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May 6, 2016

Survey Results in China Reveal Strong Public Support for Pangolin Protection

Aita Foundation and Humane Society International poll reveals 90 percent of Chinese public want pangolins protected

Humane Society International, Aita Foundation

  • Pangolin at Tikki Hywood Trust in Harare, Zimbabwe. Tikki Hywood Trust

More than 80 percent of Chinese public agree that consuming pangolins for food or for medicinal purposes should be banned, according to a new poll by the Aita Foundation and Humane Society International. Additionally, 90 percent of those surveyed expressed their willingness to partake in pangolin protection activities.

Aita and HSI released the poll on the Chinese public’s attitude toward pangolin consumption and conservation status in a joint public forum in Beijing on Thursday. The groups urge crucial safeguards for these vulnerable species.

The survey found that some of the reasons behind pangolin consumption include treating business guests and showing status, in addition to popularly-held beliefs stemming from commercial promotion alleging pangolins’ tonic or medicinal properties.

Toby Zhang, executive director of the Aita Foundation, said, “Pangolin populations worldwide are decreasing rapidly, including the Chinese pangolin which is rarely seen in our country. Despite the precarious status of pangolins, consumption of pangolins in China is increasing. What is even more worrisome is that young people are the primary users of pangolins and their products, according to this survey. This surprising finding underscores that public education campaigns on pangolin protection are urgently needed.”

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While China has a regulated domestic stockpile of pangolin scales, evidence points to increasing imports of pangolin scales into China. According to the CITES trade database, China imported 7.25 tons of wild pangolin scales for commercial purposes between 2009 and 2014, from both Asia and Africa. This data does not include the massive amount of pangolins and their products seized during that period. Furthermore, illegal intercontinental trade of pangolins from Africa to Asia is thought to be increasing.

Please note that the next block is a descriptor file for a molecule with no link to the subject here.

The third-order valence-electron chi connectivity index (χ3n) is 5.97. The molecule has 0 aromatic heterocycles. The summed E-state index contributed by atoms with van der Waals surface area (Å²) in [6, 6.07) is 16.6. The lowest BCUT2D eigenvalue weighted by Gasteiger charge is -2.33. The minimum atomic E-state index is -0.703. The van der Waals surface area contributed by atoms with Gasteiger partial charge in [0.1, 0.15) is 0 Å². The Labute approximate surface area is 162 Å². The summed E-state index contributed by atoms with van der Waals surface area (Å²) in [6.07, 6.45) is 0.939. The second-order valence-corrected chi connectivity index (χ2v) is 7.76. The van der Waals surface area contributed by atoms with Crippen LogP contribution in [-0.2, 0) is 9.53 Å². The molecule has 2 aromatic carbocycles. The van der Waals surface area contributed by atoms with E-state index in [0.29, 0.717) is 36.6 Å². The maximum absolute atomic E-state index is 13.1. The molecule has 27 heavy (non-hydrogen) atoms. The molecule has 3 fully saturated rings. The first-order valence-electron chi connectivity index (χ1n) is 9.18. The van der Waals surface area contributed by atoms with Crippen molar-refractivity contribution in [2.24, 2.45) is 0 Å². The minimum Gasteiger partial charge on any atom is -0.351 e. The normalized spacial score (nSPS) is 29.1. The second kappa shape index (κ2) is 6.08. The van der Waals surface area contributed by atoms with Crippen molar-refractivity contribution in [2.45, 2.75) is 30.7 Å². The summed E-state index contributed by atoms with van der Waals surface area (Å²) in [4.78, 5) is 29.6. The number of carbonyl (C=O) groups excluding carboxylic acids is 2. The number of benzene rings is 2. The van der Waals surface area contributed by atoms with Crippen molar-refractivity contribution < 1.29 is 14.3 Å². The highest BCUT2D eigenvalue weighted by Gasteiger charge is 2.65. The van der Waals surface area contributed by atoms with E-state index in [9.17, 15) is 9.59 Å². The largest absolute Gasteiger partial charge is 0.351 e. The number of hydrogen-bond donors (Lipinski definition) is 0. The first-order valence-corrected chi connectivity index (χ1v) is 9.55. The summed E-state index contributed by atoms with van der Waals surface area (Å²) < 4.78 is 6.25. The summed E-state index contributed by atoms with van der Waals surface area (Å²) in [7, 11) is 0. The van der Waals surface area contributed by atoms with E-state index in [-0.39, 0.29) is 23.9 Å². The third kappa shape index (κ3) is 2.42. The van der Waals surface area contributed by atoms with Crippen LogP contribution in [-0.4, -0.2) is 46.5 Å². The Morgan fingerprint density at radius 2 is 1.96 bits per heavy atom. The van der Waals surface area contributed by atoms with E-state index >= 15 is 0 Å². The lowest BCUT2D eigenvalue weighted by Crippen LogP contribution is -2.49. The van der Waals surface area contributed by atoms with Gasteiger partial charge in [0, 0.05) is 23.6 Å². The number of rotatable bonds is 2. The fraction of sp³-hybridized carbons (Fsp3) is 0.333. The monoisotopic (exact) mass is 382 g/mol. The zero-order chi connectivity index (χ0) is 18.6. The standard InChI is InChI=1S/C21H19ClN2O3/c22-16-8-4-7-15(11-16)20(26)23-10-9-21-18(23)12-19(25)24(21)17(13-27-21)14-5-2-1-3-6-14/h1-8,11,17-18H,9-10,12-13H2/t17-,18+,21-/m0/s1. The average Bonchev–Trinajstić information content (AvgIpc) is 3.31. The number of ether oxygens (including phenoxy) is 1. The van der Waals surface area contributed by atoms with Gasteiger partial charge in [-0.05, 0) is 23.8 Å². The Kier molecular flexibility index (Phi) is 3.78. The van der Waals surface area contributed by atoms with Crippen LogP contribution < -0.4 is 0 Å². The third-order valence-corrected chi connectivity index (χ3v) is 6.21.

Helen Nash, an expert from the International Union for the Conservation of Nature Species Survival Commission Pangolin Specialist Group, said during the forum, “There is evidence from Cambridge Journals that in the first six months of 2015 alone, eight tons of pangolin products were seized en route from African countries to Asia.”

Iris Ho, wildlife program manager for HSI, noted, “Pangolins are the latest victims of the wildlife trafficking crisis after elephants and rhinos. The timing of this survey is opportune as proposals to protect pangolins under CITES were submitted last week. We urge the government of China to support these CITES proposals to give pangolins the highest level of protection under the treaty, a move that would protect pangolins from international commercial trade and that would reflect the will of the Chinese public.”

Aita Foundation also announced its plan to release an animated video about pangolins in the near future, as well as a Chinese version of HSI’s “I’m a Little Pangolin” children’s book. Jiang Jien, CEO of leading market research firm, Horizon Key, announced the results of the opinion poll.

Survey results are available upon request.

The poll surveyed a representative sample of 1,892 Chinese adults from February 14 through March 18, 2016. Margin of error is +/- 3 percent.       

Media contact: Raúl Arce-Contreras, rcontreras@humanesociety.org, +1 301-721-6440